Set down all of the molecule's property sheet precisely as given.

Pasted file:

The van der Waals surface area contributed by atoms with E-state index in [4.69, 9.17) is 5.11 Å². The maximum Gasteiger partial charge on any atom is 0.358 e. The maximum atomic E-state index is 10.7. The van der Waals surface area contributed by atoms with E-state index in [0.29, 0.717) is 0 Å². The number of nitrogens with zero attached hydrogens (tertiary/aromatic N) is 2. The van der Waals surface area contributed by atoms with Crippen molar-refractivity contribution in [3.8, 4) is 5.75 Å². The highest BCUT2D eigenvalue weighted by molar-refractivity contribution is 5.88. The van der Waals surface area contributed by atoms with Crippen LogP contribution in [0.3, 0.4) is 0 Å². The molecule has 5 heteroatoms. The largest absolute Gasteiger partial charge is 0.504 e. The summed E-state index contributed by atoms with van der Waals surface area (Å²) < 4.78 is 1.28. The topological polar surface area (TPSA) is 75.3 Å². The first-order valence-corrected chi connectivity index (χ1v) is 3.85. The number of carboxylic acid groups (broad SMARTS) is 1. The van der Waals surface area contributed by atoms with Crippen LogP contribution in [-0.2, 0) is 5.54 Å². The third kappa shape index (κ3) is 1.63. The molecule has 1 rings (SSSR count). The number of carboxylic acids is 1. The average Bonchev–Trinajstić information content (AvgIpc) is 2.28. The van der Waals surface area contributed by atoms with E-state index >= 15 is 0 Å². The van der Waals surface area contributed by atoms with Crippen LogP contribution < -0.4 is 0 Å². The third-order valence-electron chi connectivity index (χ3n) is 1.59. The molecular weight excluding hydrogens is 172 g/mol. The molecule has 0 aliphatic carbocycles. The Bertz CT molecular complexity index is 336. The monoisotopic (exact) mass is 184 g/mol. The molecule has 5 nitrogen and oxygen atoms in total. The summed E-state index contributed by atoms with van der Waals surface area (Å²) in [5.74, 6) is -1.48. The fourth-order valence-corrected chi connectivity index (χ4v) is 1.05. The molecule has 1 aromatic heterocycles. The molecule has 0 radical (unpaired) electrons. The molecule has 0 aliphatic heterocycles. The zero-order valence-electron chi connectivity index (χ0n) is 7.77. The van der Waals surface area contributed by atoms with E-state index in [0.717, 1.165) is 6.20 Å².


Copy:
The van der Waals surface area contributed by atoms with E-state index in [4.69, 9.17) is 5.11 Å². The maximum Gasteiger partial charge on any atom is 0.358 e. The maximum atomic E-state index is 10.7. The van der Waals surface area contributed by atoms with E-state index in [0.29, 0.717) is 0 Å². The number of nitrogens with zero attached hydrogens (tertiary/aromatic N) is 2. The van der Waals surface area contributed by atoms with Crippen molar-refractivity contribution in [3.8, 4) is 5.75 Å². The highest BCUT2D eigenvalue weighted by molar-refractivity contribution is 5.88. The van der Waals surface area contributed by atoms with Crippen LogP contribution in [0.3, 0.4) is 0 Å². The molecule has 5 heteroatoms. The largest absolute Gasteiger partial charge is 0.504 e. The summed E-state index contributed by atoms with van der Waals surface area (Å²) < 4.78 is 1.28. The topological polar surface area (TPSA) is 75.3 Å². The first-order valence-corrected chi connectivity index (χ1v) is 3.85. The number of carboxylic acid groups (broad SMARTS) is 1. The van der Waals surface area contributed by atoms with Crippen LogP contribution in [-0.2, 0) is 5.54 Å². The third kappa shape index (κ3) is 1.63. The molecule has 1 rings (SSSR count). The number of carboxylic acids is 1. The average Bonchev–Trinajstić information content (AvgIpc) is 2.28. The van der Waals surface area contributed by atoms with E-state index >= 15 is 0 Å². The van der Waals surface area contributed by atoms with Crippen LogP contribution < -0.4 is 0 Å². The third-order valence-electron chi connectivity index (χ3n) is 1.59. The molecular weight excluding hydrogens is 172 g/mol. The molecule has 0 aliphatic carbocycles. The Bertz CT molecular complexity index is 336. The monoisotopic (exact) mass is 184 g/mol. The molecule has 5 nitrogen and oxygen atoms in total. The summed E-state index contributed by atoms with van der Waals surface area (Å²) in [5.74, 6) is -1.48. The fourth-order valence-corrected chi connectivity index (χ4v) is 1.05. The molecule has 1 aromatic heterocycles. The molecule has 0 radical (unpaired) electrons. The molecule has 0 aliphatic heterocycles. The zero-order valence-electron chi connectivity index (χ0n) is 7.77. The van der Waals surface area contributed by atoms with E-state index in [0.717, 1.165) is 6.20 Å².